Skype for Business Top Tip – Making Life Easy with(out) ADSI Edit

Have you ever been in that situation where you need to make a change to an AD attribute of a Lync / Skype for Business contact object, or RGS object, or any object other than a standard user? Consider the scenario where you want to hide Application Contacts from the user’s address book. These contacts may be Response Groups, or Trusted Application Endpoints. If you read the massively useful blog posts that guide you through how to do this then you’ll quickly realise you have to immerse yourself in ADSI Edit.

One of the biggest problems with ADSIEdit is that although it is incredibly powerful, it is also incredibly unfriendly to admins. Look at your Application Contacts object for instance and you’ll see a massive list of object guids and you will think “how the <expleative of your choice> am I supposed to find the object I need to edit in this list!”.

image

Trust me! You try and find 3 objects in this list and you will use every word in your urban dictionary too!

BUT, there is a way you can easily do what you need without spending 24 hours right clicking on each object, selecting properties and viewing it’s Display Name or proxyAddresses or whatever attribute, thankfully. Que the fanfare…

In my situation, I wanted to hide 3 trusted application endpoints from the Skype Address Book. So first you need to know what attribute you are trying to edit. In my case this was the msExchHideFromAddressLists attribute. The second of course is the Distinguished Name of each of the trusted application endpoints I wanted to edit.

To get the second part, have you ever noticed the output from a Get-Cs<User,TrustedApplicationEndpoint,RgsWorkflow… etc etc.> command? It’s IDENTITY is the AD Object’s Distinguished Name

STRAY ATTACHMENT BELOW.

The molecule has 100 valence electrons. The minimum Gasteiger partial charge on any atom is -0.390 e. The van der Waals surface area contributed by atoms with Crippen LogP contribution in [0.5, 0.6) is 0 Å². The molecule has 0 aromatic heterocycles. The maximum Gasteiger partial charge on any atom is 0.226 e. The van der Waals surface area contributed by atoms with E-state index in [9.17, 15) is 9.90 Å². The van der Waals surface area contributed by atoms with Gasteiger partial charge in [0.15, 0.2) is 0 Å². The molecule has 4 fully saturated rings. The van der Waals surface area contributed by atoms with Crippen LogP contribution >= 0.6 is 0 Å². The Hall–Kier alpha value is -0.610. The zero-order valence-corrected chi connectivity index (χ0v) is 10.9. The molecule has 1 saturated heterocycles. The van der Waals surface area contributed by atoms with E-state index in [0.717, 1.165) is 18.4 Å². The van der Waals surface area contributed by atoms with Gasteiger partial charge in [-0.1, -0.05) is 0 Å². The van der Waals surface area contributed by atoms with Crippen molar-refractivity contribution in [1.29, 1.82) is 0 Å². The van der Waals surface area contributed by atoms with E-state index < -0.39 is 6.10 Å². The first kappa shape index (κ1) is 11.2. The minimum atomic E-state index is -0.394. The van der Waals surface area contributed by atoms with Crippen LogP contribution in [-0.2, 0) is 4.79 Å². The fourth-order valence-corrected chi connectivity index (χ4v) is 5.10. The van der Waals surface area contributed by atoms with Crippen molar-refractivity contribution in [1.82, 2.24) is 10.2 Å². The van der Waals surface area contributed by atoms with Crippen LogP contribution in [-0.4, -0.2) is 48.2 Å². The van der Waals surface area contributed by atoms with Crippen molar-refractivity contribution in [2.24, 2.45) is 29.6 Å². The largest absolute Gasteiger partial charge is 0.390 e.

Example:

Get-CsTrustedApplicationEndpoint | Where {$_.DisplayName -eq “SD EMEA”}

image

So great now I have both elements I need to make my change.

So I have a choice, go into ADSI Edit and try and find this DN (good luck with that), or use PowerShell foo to make my change. I think i’ll choose the latter…

First we need to use the Active Directory PowerShell Module, so the following command will import this for you if you have it installed on your server. If you are running this on a Skype for Business FE, then it will be there!

Import-Module ActiveDirectory

Now, let’s get the DN into a variable we can use to make some changes with

$object = Get-CsTrustedApplicationEndpoint | Where {$_.DisplayName -eq “SD EMEA”} | Select Identity

Ok, so we have our DN in a variable, now we use AD PowerShell commandlet to apply the change

Set-ADObject -Identity $object.Identity -Replace @{msExchHideFromAddressLists = ’TRUE’}

And voilla! the change is made!

You can take this further if you want to edit multiple objects by using a loop, for example:

$objects = Get-CsTrustedApplicationEndpoint | Where {$_.DisplayName -like “SD *”} | Select Identity
ForEach ($object in $objects){
Set-ADObject -Identity $object.Identity -Replace @{msExchHideFromAddressLists = ’TRUE’}
}

Obviously, you can replace the msExchHideFromAddressLists attribute with the name of your specific attribute you want to edit. The -Replace parameter is good for a True / False attribute property change. If you want to add a value to a multiple choice attribute then use the -Add parameter instead.

So there you go, a Skype for Business Top Tip to save your eyes, time and stress!

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